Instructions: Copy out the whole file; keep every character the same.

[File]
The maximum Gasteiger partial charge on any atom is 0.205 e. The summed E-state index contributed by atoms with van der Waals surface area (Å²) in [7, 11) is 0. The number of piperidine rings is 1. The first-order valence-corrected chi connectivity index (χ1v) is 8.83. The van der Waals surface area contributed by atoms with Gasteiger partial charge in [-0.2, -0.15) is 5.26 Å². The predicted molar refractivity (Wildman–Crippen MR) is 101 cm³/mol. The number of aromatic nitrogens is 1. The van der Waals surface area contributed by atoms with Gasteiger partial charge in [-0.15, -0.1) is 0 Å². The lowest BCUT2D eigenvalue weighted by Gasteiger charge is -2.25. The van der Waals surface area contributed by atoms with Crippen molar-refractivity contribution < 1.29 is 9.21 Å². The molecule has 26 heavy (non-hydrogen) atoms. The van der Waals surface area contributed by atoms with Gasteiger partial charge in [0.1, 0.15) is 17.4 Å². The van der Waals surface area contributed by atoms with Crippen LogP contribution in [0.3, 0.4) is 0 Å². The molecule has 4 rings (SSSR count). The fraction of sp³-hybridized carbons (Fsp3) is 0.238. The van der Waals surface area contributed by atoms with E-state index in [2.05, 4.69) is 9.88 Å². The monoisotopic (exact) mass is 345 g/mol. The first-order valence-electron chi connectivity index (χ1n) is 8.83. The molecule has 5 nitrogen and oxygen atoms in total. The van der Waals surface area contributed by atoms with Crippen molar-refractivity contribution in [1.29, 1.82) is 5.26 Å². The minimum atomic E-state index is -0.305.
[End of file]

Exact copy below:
The maximum Gasteiger partial charge on any atom is 0.205 e. The summed E-state index contributed by atoms with van der Waals surface area (Å²) in [7, 11) is 0. The number of piperidine rings is 1. The first-order valence-corrected chi connectivity index (χ1v) is 8.83. The van der Waals surface area contributed by atoms with Gasteiger partial charge in [-0.2, -0.15) is 5.26 Å². The predicted molar refractivity (Wildman–Crippen MR) is 101 cm³/mol. The number of aromatic nitrogens is 1. The van der Waals surface area contributed by atoms with Gasteiger partial charge in [-0.15, -0.1) is 0 Å². The lowest BCUT2D eigenvalue weighted by Gasteiger charge is -2.25. The van der Waals surface area contributed by atoms with Crippen molar-refractivity contribution < 1.29 is 9.21 Å². The molecule has 26 heavy (non-hydrogen) atoms. The van der Waals surface area contributed by atoms with Gasteiger partial charge in [0.1, 0.15) is 17.4 Å². The van der Waals surface area contributed by atoms with Crippen LogP contribution in [0.3, 0.4) is 0 Å². The molecule has 4 rings (SSSR count). The fraction of sp³-hybridized carbons (Fsp3) is 0.238. The van der Waals surface area contributed by atoms with E-state index in [2.05, 4.69) is 9.88 Å². The monoisotopic (exact) mass is 345 g/mol. The first-order valence-electron chi connectivity index (χ1n) is 8.83. The molecule has 5 nitrogen and oxygen atoms in total. The van der Waals surface area contributed by atoms with Crippen molar-refractivity contribution in [1.29, 1.82) is 5.26 Å². The minimum atomic E-state index is -0.305.